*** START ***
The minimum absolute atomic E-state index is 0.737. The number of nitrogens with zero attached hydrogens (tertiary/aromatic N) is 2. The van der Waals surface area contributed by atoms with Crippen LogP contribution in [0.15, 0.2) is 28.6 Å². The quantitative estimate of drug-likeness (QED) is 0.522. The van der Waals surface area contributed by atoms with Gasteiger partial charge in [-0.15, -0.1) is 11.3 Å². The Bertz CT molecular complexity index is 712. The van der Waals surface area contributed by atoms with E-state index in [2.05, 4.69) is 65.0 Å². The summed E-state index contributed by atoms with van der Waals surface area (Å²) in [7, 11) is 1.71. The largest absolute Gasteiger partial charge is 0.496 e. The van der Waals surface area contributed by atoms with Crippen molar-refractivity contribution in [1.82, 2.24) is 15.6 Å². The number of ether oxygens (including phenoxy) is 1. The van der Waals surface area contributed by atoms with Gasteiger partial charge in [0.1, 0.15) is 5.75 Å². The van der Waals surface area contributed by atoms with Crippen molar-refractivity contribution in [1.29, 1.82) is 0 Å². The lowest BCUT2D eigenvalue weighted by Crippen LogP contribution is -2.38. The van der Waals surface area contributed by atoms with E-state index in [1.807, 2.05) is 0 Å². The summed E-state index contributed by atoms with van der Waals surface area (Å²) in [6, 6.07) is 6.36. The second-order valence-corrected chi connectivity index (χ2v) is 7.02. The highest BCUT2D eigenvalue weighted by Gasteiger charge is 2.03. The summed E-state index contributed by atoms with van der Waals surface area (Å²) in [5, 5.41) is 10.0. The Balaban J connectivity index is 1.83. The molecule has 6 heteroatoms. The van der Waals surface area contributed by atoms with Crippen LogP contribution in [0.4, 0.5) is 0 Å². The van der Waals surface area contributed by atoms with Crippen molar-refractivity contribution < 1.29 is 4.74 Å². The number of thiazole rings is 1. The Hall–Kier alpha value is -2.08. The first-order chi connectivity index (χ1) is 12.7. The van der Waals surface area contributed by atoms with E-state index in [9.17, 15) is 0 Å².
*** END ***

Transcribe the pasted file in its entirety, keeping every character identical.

The minimum absolute atomic E-state index is 0.737. The number of nitrogens with zero attached hydrogens (tertiary/aromatic N) is 2. The van der Waals surface area contributed by atoms with Crippen LogP contribution in [0.15, 0.2) is 28.6 Å². The quantitative estimate of drug-likeness (QED) is 0.522. The van der Waals surface area contributed by atoms with Gasteiger partial charge in [-0.15, -0.1) is 11.3 Å². The Bertz CT molecular complexity index is 712. The van der Waals surface area contributed by atoms with E-state index in [2.05, 4.69) is 65.0 Å². The summed E-state index contributed by atoms with van der Waals surface area (Å²) in [7, 11) is 1.71. The largest absolute Gasteiger partial charge is 0.496 e. The van der Waals surface area contributed by atoms with Crippen molar-refractivity contribution in [1.82, 2.24) is 15.6 Å². The number of ether oxygens (including phenoxy) is 1. The van der Waals surface area contributed by atoms with Gasteiger partial charge in [0.1, 0.15) is 5.75 Å². The van der Waals surface area contributed by atoms with Crippen molar-refractivity contribution in [1.29, 1.82) is 0 Å². The lowest BCUT2D eigenvalue weighted by Crippen LogP contribution is -2.38. The van der Waals surface area contributed by atoms with E-state index in [1.807, 2.05) is 0 Å². The summed E-state index contributed by atoms with van der Waals surface area (Å²) in [6, 6.07) is 6.36. The second-order valence-corrected chi connectivity index (χ2v) is 7.02. The highest BCUT2D eigenvalue weighted by Gasteiger charge is 2.03. The summed E-state index contributed by atoms with van der Waals surface area (Å²) in [5, 5.41) is 10.0. The Balaban J connectivity index is 1.83. The molecule has 6 heteroatoms. The van der Waals surface area contributed by atoms with Crippen LogP contribution in [0.4, 0.5) is 0 Å². The van der Waals surface area contributed by atoms with Crippen molar-refractivity contribution < 1.29 is 4.74 Å². The number of thiazole rings is 1. The Hall–Kier alpha value is -2.08. The first-order chi connectivity index (χ1) is 12.7. The van der Waals surface area contributed by atoms with E-state index in [9.17, 15) is 0 Å².